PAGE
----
The biggest teams in the sport can afford the luxury of running a separate group of boffins to ponder the 2017 conundrum, but Green doesn’t reckon Force India will be at too much of a disadvantage in this situation.
“They may have bigger teams, but the way that the rules are written with respect to development within the aero department, the restrictive testing that we work to, is the same for everybody,” he maintains. “Ferrari might have twice as many people working on it but they’ve got the same amount of testing as we’ve got so it is about being smart, because the richer teams can’t do twice the amount of testing in the tunnel and twice the amount of CFD (computational fluid dynamics). You can’t do that. You’ve got to split it. You’ve got a pot of testing and you’ve got to allocate it. We’ve got exactly the same sized pot as Ferrari and Mercedes.”
While the rules can restrict wind-tunnel and CFD time, you can’t do much about the extra thinking time available to the teams with more personnel, but here too, Andy adheres to the small-is-beautiful philosophy.
Being small gives you that flexibility and the speed of development which the big teams don’t have
“Because my team is so small, I can interact with almost any one of them. I’m not tied to managing large groups of people or sitting in lots of meetings. I can actually focus on the performance of the car almost for my whole day and that doesn’t happen as a team gets bigger.
“I’ve got a small handful of people that I trust implicitly with the job and we interact all the time, bouncing ideas off each other. Someone will come up with an idea or a picture of something and we’ll just have a quick off-the-cuff, ‘Yeah, looks like something we should be giving more thought to or no, you’re too left-field here.’
“In that respect, being small gives you that flexibility and the speed of development which the big teams don’t have. They are like oil tankers in that it takes them a long time to make a change of direction, whereas we can go from being in front of a screen to saying, ‘great idea, bang, let’s get a drawing out, let’s get some of it made.’ Next morning, it’s on your desk and you can try it. We try and get an advantage by being more reactive.”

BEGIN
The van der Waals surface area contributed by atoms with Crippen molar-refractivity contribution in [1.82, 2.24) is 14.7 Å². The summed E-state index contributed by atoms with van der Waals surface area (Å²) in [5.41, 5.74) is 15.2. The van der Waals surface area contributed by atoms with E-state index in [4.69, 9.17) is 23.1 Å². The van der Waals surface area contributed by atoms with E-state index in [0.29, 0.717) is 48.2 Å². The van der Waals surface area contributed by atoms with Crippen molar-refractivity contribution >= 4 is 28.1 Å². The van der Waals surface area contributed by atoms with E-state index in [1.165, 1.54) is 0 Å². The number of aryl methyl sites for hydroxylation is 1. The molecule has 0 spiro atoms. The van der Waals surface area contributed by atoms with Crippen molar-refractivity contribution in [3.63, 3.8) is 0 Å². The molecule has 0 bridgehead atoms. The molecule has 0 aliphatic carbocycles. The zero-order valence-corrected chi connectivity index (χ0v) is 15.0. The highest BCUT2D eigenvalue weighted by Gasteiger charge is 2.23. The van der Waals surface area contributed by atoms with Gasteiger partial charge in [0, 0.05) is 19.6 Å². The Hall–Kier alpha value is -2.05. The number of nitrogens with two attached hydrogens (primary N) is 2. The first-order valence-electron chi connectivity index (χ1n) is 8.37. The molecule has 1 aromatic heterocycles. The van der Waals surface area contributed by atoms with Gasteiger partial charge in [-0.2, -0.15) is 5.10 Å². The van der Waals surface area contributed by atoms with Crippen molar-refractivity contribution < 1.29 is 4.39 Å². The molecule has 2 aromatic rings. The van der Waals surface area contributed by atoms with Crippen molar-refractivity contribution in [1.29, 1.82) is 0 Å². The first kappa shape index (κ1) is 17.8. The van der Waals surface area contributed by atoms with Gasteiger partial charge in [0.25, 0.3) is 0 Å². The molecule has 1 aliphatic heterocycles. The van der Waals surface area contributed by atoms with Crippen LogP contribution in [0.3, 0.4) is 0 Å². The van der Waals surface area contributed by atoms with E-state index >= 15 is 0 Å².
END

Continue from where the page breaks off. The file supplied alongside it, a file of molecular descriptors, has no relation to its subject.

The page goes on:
For the moment therefore, everything is progressing according to schedule within Force India’s factory, but it’s also the calm before the storm. In Formula 1, you are only as good as the other teams let you be and when the cars all hit the track in Barcelona for the first day of testing, what your garage neighbours are wheeling out will be of major interest.
“We’ll wait and see when the big reveal comes off everybody’s cars and we have a quick look round,” reckons Green. “It might be a case of ‘Ooh, crikey! we hadn’t spotted that before’ or someone’s exploited an unknown loophole that no-one was aware of, in which case we will have to assess it pretty quickly to get an idea of whether it’s worth doing the same.
“Given that this tidal wave of work for 2017 is around the corner, it’s going to take a bit of finger in the air, how good do we think it is, is it worth allocating resources – from this pot of resource that I talked about - to something we’ve seen? Or do we just have faith in what we’re doing and just keep developing the car that we’re developing and not spend too much time worrying about which direction the competition’s going in.
“We think we’re moving forward at a reasonable pace relative to the competition. We’re happy to keep our heads down and keep focusing on that. I think the strategy at the moment, as much as we will get distracted when we start seeing other people’s cars, is just to have that belief that what we’re doing is the right thing and just stick with it, especially as this season is potentially only a half season really as far as potential development is concerned, with everyone switching to 2017 work quite early on.”